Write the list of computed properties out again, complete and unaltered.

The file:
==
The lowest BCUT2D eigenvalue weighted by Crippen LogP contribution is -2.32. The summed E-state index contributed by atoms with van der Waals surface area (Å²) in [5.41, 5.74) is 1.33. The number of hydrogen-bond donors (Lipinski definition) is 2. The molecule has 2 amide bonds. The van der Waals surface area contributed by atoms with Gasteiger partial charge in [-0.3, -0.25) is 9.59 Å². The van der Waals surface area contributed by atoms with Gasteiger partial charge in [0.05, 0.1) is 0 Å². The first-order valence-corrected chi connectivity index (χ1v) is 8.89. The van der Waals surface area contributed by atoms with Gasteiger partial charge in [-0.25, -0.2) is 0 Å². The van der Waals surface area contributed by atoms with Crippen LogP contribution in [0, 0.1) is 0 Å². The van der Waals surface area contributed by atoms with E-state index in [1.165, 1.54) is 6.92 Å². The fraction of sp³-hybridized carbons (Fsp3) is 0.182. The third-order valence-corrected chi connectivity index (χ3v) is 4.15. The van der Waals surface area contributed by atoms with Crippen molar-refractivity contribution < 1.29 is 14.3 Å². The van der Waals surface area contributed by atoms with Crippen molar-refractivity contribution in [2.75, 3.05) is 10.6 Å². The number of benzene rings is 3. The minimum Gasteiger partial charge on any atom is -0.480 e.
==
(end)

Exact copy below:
The lowest BCUT2D eigenvalue weighted by Crippen LogP contribution is -2.32. The summed E-state index contributed by atoms with van der Waals surface area (Å²) in [5.41, 5.74) is 1.33. The number of hydrogen-bond donors (Lipinski definition) is 2. The molecule has 2 amide bonds. The van der Waals surface area contributed by atoms with Gasteiger partial charge in [-0.3, -0.25) is 9.59 Å². The van der Waals surface area contributed by atoms with Gasteiger partial charge in [0.05, 0.1) is 0 Å². The first-order valence-corrected chi connectivity index (χ1v) is 8.89. The van der Waals surface area contributed by atoms with Gasteiger partial charge in [-0.25, -0.2) is 0 Å². The van der Waals surface area contributed by atoms with Crippen LogP contribution in [0, 0.1) is 0 Å². The van der Waals surface area contributed by atoms with E-state index in [1.165, 1.54) is 6.92 Å². The fraction of sp³-hybridized carbons (Fsp3) is 0.182. The third-order valence-corrected chi connectivity index (χ3v) is 4.15. The van der Waals surface area contributed by atoms with Crippen molar-refractivity contribution < 1.29 is 14.3 Å². The van der Waals surface area contributed by atoms with Crippen molar-refractivity contribution in [2.75, 3.05) is 10.6 Å². The number of benzene rings is 3. The minimum Gasteiger partial charge on any atom is -0.480 e.